Melbourne Council drops name slave link | Stawell Times-News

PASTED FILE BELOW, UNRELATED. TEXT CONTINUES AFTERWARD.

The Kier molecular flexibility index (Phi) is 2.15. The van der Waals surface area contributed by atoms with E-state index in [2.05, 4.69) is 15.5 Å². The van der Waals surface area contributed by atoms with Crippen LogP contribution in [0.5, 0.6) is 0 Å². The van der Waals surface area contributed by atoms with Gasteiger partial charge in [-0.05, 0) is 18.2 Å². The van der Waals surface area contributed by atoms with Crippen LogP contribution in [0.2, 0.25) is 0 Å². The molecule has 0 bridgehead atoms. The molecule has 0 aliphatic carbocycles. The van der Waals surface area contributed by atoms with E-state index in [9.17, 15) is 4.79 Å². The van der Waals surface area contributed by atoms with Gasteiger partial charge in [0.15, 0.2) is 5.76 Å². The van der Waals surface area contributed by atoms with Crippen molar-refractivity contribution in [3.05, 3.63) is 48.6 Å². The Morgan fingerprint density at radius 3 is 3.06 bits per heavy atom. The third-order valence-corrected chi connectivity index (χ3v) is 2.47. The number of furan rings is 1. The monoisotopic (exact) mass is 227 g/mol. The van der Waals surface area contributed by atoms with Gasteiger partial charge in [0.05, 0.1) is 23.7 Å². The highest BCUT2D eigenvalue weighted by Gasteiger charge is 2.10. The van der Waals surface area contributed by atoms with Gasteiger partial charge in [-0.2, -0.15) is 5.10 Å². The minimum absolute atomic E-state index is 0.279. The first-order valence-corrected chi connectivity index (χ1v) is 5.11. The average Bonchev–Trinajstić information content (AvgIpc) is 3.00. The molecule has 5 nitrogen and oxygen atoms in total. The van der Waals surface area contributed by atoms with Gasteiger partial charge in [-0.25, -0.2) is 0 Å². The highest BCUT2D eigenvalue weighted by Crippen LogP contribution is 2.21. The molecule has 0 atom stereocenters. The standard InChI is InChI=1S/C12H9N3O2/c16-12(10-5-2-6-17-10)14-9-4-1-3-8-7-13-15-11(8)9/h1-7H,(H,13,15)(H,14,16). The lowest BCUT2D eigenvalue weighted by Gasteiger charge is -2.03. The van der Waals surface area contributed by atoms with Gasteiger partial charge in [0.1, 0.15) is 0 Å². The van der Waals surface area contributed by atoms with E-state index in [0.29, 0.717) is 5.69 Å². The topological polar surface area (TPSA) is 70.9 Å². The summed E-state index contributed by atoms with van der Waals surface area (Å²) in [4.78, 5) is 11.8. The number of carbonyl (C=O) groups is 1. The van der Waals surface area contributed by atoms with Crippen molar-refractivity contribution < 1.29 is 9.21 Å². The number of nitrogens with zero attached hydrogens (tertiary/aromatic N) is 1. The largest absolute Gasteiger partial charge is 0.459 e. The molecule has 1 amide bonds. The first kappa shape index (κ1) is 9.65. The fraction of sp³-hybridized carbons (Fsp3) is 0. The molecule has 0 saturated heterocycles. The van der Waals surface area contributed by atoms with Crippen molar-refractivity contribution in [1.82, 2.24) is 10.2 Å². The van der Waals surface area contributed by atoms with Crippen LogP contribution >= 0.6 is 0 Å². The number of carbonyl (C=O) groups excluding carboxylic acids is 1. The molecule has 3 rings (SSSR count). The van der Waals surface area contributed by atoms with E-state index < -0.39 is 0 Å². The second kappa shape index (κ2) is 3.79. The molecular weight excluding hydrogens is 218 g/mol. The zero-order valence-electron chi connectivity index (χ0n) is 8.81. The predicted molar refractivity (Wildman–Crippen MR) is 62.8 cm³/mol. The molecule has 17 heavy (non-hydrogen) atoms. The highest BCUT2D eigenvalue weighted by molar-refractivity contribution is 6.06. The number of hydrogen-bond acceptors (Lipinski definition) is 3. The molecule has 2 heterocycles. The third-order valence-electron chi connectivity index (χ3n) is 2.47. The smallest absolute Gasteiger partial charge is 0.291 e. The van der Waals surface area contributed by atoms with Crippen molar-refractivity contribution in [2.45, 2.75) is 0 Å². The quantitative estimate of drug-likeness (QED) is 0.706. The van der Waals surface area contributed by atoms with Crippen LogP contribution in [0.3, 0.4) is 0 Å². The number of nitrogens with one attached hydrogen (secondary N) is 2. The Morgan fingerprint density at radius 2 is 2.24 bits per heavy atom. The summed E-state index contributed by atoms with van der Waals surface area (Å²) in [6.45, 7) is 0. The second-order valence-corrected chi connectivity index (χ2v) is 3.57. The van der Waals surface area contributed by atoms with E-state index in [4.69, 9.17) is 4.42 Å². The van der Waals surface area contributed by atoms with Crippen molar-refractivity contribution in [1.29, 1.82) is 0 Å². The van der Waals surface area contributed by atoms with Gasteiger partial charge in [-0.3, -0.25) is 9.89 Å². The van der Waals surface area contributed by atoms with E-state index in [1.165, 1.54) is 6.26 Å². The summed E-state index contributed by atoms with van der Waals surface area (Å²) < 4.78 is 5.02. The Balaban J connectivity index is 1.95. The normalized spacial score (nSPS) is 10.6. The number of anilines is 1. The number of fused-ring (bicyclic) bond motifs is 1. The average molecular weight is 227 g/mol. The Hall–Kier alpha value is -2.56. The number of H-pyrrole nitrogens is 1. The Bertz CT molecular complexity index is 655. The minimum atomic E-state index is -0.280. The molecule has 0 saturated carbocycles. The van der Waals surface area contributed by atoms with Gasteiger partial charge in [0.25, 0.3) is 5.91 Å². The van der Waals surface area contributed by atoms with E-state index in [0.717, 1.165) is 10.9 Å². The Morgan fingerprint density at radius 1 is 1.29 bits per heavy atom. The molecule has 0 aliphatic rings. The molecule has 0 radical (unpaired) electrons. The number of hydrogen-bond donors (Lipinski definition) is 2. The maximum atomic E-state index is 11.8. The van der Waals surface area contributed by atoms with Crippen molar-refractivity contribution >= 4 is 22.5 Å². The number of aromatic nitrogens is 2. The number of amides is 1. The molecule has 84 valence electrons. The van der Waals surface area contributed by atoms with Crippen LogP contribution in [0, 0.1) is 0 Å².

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A council in Melbourne is taking steps to change its name after discovering that its namesake was a Jamaican slave estate. Traditional owners and other community representatives presented the City of Moreland with information showing that the name came from land between Moonee Ponds Creek to Sydney Road, which Farquhar McCrae acquired in 1839. He named the land ‘Moreland’ after a Jamaican slave plantation, his father and grandfather had operated from 1770 to 1796, producing sugar, rum, and the slave trade with 500 to 700 slaves there in any one year. In 1994, the local government areas of the City of Brunswick, the City of Moreland and part of Broadmeadows were merged, and the state government named the new local government area Moreland. Mayor Mark Riley said the council was “shocked and deeply saddened” by the discovery. “The story behind the naming of this area is painful, uncomfortable and very wrong. It needs to be taken care of,” he said. “Moreland stands firm against racism, we are one community, proudly diverse. The council is committed to working with the Wurundjeri people and we take the request very seriously.” A new name would be developed after a consultation process with the Moreland community, but ultimately it is the state government that will make the change. At present, the council does not propose to rename other functions such as schools or roads. In October, the Moreland Council signed a declaration of commitment to the Wurundjeri Woi-wurrung people and Aboriginal and Torres Strait Islander communities setting out a vision for reconciliation. It will now address a report on this issue at the next Council meeting on the civic engagement process. To change the name of a council, the local minister of state must make a recommendation to the Victorian governor to make an order to change the name. Local Government Minister Shaun Leane said the matter should be worked on by Moreland City Council, the Wurundjeri Woi Wurrung Society and the local community. “Strong cooperation with traditional ownership groups is crucial as we make progress on our national path to treaty, truth and justice,” he said. Australian Associated Press


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